Wasting, characterized by loss of body weight and lean tissue, including skeletal muscle, was a common display of HIV infection before the introduction of HAART. Studies in the 1980s showed that wasting was an independent danger element for mortality in patients with AIDS and that there was a manage relationship between the degree of wasting and the danger of death. Despite the success of HAART in improving survival of patients with HIV infection in the developed earth, weight loss remains an independent predictor of mortality in the HAART interval.
Therefore, HIV-related wasting represents an significant clinical difficulty in the management of HIV infection. A low functional capacity, characterized by low maximal aerobic capacity compared with that of duration-matched healthy persons, is an significant manifestation of HIV infection. This may be attributable to the adverse effects on muscular function from mitochondrial damage that is caused by nucleotide reverse transcription inhibitor (NRTI) antiretroviral medication use, as well as to the loss of muscle tissue, which constitutes part of the wasting syndrome.
Treatment options for patients with HIV-related wasting include nutritional advice and exercise; testosterone replacement treatment is also indicated in men with gonadal dysfunction. In adding, the use of recombinant human growth hormone (rhGH) has attracted increasing attention as a potential treatment, after initial reports that this agent promotes nitrogen retention and protein synthesis in patients with HIV infection.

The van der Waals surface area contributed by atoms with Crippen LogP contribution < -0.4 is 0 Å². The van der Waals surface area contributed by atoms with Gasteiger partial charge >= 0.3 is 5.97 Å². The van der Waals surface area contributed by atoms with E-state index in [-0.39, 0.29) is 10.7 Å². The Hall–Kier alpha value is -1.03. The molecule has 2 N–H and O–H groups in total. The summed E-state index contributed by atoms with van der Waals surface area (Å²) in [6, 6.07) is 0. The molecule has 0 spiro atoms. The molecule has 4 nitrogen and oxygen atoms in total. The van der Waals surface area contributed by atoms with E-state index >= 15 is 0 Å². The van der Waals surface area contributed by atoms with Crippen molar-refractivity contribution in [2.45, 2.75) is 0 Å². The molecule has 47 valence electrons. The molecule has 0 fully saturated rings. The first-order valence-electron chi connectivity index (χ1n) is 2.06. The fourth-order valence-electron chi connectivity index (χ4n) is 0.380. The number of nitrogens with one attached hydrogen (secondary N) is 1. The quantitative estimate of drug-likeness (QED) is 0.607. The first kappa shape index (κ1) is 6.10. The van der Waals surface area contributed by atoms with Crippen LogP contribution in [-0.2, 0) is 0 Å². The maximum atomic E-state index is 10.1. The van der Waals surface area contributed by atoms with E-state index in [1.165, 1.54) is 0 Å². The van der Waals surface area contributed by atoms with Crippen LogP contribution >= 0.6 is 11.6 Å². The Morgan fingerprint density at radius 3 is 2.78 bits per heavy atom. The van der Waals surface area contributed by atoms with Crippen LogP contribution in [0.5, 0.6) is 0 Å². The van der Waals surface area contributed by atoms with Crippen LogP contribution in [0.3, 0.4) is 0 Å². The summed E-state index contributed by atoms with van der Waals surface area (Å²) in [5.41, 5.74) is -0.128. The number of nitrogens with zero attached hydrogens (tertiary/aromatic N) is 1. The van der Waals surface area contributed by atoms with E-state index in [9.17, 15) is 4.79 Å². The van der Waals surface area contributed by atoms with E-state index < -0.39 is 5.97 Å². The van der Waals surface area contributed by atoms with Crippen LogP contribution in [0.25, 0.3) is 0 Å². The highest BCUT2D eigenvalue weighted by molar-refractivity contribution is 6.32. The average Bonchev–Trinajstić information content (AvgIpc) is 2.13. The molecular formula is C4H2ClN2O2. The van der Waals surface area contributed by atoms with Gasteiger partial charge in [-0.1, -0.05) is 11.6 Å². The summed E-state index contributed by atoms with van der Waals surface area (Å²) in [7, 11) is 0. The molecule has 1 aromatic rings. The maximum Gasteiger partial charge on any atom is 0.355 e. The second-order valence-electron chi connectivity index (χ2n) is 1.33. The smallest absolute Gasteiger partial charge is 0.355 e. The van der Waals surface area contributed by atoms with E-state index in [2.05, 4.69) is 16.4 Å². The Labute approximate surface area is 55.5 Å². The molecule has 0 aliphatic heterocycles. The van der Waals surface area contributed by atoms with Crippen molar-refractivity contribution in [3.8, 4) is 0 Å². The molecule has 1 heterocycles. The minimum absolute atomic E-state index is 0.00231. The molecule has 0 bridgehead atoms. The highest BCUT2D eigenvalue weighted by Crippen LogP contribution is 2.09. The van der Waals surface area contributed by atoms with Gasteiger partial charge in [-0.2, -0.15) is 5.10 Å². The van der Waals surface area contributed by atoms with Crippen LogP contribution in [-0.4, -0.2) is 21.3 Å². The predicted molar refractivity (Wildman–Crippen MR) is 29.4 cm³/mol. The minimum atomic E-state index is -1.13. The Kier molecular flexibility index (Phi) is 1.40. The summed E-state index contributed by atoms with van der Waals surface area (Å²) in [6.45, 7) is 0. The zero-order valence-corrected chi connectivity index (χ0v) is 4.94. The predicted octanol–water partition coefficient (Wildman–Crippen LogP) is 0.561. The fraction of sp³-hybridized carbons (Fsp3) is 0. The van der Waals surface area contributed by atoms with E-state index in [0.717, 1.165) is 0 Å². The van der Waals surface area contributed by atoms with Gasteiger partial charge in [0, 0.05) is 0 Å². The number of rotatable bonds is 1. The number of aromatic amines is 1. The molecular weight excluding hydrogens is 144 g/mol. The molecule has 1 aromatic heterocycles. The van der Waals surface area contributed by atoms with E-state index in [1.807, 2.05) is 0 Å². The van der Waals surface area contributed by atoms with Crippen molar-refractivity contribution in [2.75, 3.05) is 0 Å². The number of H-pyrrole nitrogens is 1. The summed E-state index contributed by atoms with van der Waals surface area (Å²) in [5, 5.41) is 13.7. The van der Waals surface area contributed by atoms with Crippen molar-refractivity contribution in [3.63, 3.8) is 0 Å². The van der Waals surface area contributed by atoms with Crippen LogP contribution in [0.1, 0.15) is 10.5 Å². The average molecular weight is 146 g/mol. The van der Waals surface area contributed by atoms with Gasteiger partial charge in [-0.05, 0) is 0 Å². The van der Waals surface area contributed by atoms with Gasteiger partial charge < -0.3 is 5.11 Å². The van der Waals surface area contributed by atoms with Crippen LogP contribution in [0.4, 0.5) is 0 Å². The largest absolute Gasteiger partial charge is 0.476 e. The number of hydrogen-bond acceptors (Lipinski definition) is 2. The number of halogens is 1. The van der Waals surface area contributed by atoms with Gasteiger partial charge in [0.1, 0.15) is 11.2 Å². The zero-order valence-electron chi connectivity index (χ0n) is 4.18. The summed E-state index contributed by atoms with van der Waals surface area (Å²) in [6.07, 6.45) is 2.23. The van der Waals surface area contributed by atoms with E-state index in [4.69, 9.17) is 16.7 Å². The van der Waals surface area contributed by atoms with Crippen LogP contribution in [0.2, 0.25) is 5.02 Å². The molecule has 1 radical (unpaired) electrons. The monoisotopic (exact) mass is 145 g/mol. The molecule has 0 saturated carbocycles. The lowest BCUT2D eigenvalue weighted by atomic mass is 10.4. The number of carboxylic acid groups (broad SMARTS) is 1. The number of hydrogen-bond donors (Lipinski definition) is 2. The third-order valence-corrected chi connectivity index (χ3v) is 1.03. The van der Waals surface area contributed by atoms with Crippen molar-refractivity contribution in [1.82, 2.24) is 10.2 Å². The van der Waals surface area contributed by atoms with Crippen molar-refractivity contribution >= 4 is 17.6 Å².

In an original randomized placebo-controlled trial conducted before the introduction of HAART, treatment with rhGH, 6 mg daily (DD) for 12 weeks, in patients with HIV-related wasting produced signifi -cant improvements compared with placebo in corpse weight, lean cadaver mass (LBM), and practise capacity on a treadmill. Subsequently, a great double-blind placebo-controlled study was designed to investigate the effects of rhGH remedy on exercise capacity, cadaver weight, and body composition in HIV-infected patients with wasting who were receiving HAART. The prime efficacy end point of the study was change in greatest train intensity from baseline to 12 weeks. The initial results of the study have been reported elsewhere. Here we present-day a more detailed examination of the exercise content data from this study and consider the implications of the patient's ability to effect daily tasks without excessive fatigue.